That appears to be the Democratic Party's takeaway from its humbling defeat in the Wisconsin recall election. That and the ever familiar lament that workers no longer seem capable of voting consistently in their own financial interests, consistency in this case meaning in solidarity with embattled public sector workers and their unions. 38% of households with union members voted for the incumbent, as did a majority of non-college graduates. Walker carried the 10 poorest counties in the state by a 13% margin. The Wisconsin results paralleled voter-approved public sector pension cuts in San Diego, an initiative of that city's Democratic mayor, and San Jose.
How did the labor movement find itself in this predicament? The mass protests in Wisconsin ended in March 2012, when Scott Walker signed Act 10, ("the Budget Repair Bill"), turning Wisconsin's public sector into an open shop. Trade union leaders told their membership to go back to work and shifted their focus to recalls and elections. Support groups such as United Wisconsin followed suit, thereby initiating a two-pronged strategy: to reclaim the Wisconsin Supreme Court in the hope that the bill might be declared unconstitutional and to reclaim the state senate and remove the sitting governor. Union money and staff were diverted from training and organization building to the Democrats.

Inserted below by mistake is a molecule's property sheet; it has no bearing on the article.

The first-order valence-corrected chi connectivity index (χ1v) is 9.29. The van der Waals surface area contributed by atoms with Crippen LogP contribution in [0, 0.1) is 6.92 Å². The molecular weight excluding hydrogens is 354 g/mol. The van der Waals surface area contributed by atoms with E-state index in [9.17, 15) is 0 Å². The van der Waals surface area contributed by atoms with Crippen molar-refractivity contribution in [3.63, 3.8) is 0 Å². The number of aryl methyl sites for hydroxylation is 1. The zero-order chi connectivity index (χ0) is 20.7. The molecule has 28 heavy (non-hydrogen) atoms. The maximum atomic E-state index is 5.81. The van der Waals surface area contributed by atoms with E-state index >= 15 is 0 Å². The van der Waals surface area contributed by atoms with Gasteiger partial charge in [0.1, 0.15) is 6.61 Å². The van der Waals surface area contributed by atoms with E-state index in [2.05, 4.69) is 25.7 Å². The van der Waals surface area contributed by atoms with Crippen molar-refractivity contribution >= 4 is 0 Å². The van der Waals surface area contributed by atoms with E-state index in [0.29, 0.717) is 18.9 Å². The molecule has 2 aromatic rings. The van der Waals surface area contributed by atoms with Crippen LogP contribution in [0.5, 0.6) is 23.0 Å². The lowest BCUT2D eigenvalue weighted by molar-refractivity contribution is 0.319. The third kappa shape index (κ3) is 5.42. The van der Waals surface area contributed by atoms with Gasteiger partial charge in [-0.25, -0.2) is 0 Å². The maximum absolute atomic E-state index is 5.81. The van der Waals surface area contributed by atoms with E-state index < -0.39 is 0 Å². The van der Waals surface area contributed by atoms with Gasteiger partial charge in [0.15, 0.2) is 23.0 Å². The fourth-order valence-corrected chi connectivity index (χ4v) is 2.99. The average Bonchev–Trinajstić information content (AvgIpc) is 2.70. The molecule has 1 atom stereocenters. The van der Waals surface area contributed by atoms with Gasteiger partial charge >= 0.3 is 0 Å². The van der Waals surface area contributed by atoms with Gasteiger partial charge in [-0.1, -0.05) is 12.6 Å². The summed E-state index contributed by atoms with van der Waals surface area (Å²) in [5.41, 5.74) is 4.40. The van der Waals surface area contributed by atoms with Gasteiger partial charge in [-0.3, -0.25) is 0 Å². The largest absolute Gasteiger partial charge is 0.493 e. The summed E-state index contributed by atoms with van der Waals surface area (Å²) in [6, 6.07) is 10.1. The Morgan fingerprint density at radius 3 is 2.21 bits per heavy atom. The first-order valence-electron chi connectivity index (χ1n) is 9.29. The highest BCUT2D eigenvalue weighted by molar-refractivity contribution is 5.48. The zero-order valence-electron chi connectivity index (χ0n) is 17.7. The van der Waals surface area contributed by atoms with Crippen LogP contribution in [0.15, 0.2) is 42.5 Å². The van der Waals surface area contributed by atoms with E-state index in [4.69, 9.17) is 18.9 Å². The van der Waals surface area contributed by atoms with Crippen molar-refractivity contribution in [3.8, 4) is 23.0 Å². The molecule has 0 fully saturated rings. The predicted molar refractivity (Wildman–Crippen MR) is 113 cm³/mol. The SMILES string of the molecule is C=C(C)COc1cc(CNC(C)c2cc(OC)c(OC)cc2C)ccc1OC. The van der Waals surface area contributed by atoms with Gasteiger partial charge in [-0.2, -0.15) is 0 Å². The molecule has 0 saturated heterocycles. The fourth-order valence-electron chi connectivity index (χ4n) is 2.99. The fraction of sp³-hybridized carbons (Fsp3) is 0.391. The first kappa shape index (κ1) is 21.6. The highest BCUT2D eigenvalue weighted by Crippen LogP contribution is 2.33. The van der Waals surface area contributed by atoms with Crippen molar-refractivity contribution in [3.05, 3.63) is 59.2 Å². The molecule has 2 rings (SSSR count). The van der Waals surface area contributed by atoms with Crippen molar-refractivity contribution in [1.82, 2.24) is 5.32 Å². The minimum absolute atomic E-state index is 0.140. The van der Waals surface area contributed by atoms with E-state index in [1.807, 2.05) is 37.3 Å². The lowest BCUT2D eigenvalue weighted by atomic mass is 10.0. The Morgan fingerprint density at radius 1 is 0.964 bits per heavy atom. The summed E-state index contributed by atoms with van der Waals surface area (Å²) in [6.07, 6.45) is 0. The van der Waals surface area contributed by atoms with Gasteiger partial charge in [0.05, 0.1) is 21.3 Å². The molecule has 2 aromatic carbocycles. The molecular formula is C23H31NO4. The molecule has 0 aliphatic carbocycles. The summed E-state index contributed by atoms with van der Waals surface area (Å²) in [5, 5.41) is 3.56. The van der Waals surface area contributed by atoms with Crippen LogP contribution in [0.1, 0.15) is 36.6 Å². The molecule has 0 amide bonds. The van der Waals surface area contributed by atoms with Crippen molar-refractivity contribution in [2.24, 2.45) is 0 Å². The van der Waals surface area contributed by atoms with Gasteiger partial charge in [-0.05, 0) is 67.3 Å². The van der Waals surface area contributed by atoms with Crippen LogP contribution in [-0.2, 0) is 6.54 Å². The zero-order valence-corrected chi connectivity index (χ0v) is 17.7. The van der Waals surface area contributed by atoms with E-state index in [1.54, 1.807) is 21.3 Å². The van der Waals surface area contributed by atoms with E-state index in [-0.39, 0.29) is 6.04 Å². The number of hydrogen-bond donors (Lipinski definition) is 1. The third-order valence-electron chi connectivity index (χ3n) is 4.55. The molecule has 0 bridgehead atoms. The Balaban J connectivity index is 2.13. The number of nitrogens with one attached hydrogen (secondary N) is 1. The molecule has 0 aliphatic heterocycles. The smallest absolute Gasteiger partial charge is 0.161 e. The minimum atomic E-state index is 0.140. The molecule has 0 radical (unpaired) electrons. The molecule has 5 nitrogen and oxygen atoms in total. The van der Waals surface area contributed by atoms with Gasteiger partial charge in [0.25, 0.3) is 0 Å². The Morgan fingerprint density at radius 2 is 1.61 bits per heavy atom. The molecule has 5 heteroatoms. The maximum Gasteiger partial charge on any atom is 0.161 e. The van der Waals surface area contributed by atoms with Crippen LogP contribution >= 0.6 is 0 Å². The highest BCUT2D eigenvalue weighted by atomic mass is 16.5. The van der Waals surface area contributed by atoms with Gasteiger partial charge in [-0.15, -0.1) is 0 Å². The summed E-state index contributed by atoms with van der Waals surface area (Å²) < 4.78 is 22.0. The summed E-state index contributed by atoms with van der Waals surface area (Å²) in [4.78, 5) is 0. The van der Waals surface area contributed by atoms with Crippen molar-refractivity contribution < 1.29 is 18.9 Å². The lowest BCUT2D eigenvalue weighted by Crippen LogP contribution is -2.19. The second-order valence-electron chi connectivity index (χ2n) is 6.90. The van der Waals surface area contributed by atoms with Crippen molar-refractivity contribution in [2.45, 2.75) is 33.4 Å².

The Republicans nevertheless outspent the Democrats 7 to 1, two-thirds of which was raised from out of state business donors who sought to turn this election into a test case for public sector union busting.
But neither did Walker's opponent, Tom Barrett, run on a progressive platform. He never mounted a robust case for union rights and, as mayor of Milwaukee, was not above invoking Walker's Act 10 collective bargaining restrictions to increase pension and health care contributions from city workers. It is also true that Barrett was not the first choice of the labor bureaucracy. Their choice was a candidate seen by the Democratic establishment as being too progressive for the state, despite her refusal to commit to a firm stance against budget cuts and concessionary contract negotiations with public workers. The Democrats were initially pushed from below into a confrontation they were reluctant to undertake by a labor bureaucracy more comfortable with doorbell ringing and manning phone banks than with the unpredictable prospects of mass street mobilization that could easily escape their control. And, all too...